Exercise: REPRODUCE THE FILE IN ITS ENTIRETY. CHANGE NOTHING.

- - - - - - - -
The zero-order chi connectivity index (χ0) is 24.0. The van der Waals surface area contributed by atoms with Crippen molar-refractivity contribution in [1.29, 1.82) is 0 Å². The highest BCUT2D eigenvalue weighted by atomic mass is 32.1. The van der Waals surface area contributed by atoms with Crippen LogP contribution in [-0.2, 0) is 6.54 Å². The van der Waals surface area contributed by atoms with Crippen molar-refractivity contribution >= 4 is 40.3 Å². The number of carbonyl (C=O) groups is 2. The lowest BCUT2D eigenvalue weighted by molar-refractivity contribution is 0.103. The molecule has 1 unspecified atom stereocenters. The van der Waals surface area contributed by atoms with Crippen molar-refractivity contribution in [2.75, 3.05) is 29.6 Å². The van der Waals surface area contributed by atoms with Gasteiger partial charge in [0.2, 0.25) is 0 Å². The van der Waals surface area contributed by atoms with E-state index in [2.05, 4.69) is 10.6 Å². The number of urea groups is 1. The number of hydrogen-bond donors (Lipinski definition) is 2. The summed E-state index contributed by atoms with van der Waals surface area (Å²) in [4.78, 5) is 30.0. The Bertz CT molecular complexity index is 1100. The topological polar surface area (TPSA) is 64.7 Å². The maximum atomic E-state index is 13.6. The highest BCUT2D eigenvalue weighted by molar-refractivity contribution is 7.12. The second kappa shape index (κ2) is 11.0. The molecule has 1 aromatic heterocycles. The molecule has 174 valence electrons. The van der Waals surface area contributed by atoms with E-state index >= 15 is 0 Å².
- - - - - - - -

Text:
The zero-order chi connectivity index (χ0) is 24.0. The van der Waals surface area contributed by atoms with Crippen molar-refractivity contribution in [1.29, 1.82) is 0 Å². The highest BCUT2D eigenvalue weighted by atomic mass is 32.1. The van der Waals surface area contributed by atoms with Crippen LogP contribution in [-0.2, 0) is 6.54 Å². The van der Waals surface area contributed by atoms with Crippen molar-refractivity contribution >= 4 is 40.3 Å². The number of carbonyl (C=O) groups is 2. The lowest BCUT2D eigenvalue weighted by molar-refractivity contribution is 0.103. The molecule has 1 unspecified atom stereocenters. The van der Waals surface area contributed by atoms with Crippen molar-refractivity contribution in [2.75, 3.05) is 29.6 Å². The van der Waals surface area contributed by atoms with Gasteiger partial charge in [0.2, 0.25) is 0 Å². The van der Waals surface area contributed by atoms with E-state index in [2.05, 4.69) is 10.6 Å². The number of urea groups is 1. The number of hydrogen-bond donors (Lipinski definition) is 2. The summed E-state index contributed by atoms with van der Waals surface area (Å²) in [4.78, 5) is 30.0. The Bertz CT molecular complexity index is 1100. The topological polar surface area (TPSA) is 64.7 Å². The maximum atomic E-state index is 13.6. The highest BCUT2D eigenvalue weighted by molar-refractivity contribution is 7.12. The second kappa shape index (κ2) is 11.0. The molecule has 1 aromatic heterocycles. The molecule has 174 valence electrons. The van der Waals surface area contributed by atoms with E-state index >= 15 is 0 Å².